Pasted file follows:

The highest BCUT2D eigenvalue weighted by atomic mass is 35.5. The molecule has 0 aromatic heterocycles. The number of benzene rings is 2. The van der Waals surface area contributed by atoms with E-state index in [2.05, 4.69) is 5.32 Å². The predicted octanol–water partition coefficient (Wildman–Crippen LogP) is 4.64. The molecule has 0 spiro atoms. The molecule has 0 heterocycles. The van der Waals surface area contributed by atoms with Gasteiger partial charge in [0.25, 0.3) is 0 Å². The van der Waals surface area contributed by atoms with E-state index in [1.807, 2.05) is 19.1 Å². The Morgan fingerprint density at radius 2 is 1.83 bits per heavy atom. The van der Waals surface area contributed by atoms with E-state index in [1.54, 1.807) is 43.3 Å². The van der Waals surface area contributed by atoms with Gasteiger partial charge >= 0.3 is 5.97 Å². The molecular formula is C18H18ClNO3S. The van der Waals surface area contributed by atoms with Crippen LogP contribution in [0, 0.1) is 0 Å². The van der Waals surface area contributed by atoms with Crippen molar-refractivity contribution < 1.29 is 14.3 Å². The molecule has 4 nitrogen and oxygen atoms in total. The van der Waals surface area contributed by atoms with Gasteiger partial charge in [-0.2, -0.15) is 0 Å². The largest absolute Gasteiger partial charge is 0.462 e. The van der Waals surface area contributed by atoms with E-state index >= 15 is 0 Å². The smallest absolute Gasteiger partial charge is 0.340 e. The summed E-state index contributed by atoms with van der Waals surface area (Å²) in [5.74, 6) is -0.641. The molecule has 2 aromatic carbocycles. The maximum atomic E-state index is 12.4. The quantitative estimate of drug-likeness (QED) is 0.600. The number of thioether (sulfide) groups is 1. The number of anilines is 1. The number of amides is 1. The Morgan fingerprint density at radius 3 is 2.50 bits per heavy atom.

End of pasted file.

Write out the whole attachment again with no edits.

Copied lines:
The highest BCUT2D eigenvalue weighted by atomic mass is 35.5. The molecule has 0 aromatic heterocycles. The number of benzene rings is 2. The van der Waals surface area contributed by atoms with E-state index in [2.05, 4.69) is 5.32 Å². The predicted octanol–water partition coefficient (Wildman–Crippen LogP) is 4.64. The molecule has 0 spiro atoms. The molecule has 0 heterocycles. The van der Waals surface area contributed by atoms with Gasteiger partial charge in [0.25, 0.3) is 0 Å². The van der Waals surface area contributed by atoms with E-state index in [1.807, 2.05) is 19.1 Å². The Morgan fingerprint density at radius 2 is 1.83 bits per heavy atom. The van der Waals surface area contributed by atoms with E-state index in [1.54, 1.807) is 43.3 Å². The van der Waals surface area contributed by atoms with Gasteiger partial charge >= 0.3 is 5.97 Å². The molecular formula is C18H18ClNO3S. The van der Waals surface area contributed by atoms with Crippen LogP contribution in [0, 0.1) is 0 Å². The van der Waals surface area contributed by atoms with Crippen molar-refractivity contribution < 1.29 is 14.3 Å². The molecule has 4 nitrogen and oxygen atoms in total. The van der Waals surface area contributed by atoms with Gasteiger partial charge in [-0.2, -0.15) is 0 Å². The largest absolute Gasteiger partial charge is 0.462 e. The van der Waals surface area contributed by atoms with E-state index >= 15 is 0 Å². The smallest absolute Gasteiger partial charge is 0.340 e. The summed E-state index contributed by atoms with van der Waals surface area (Å²) in [5.74, 6) is -0.641. The molecule has 2 aromatic carbocycles. The maximum atomic E-state index is 12.4. The quantitative estimate of drug-likeness (QED) is 0.600. The number of thioether (sulfide) groups is 1. The number of anilines is 1. The number of amides is 1. The Morgan fingerprint density at radius 3 is 2.50 bits per heavy atom.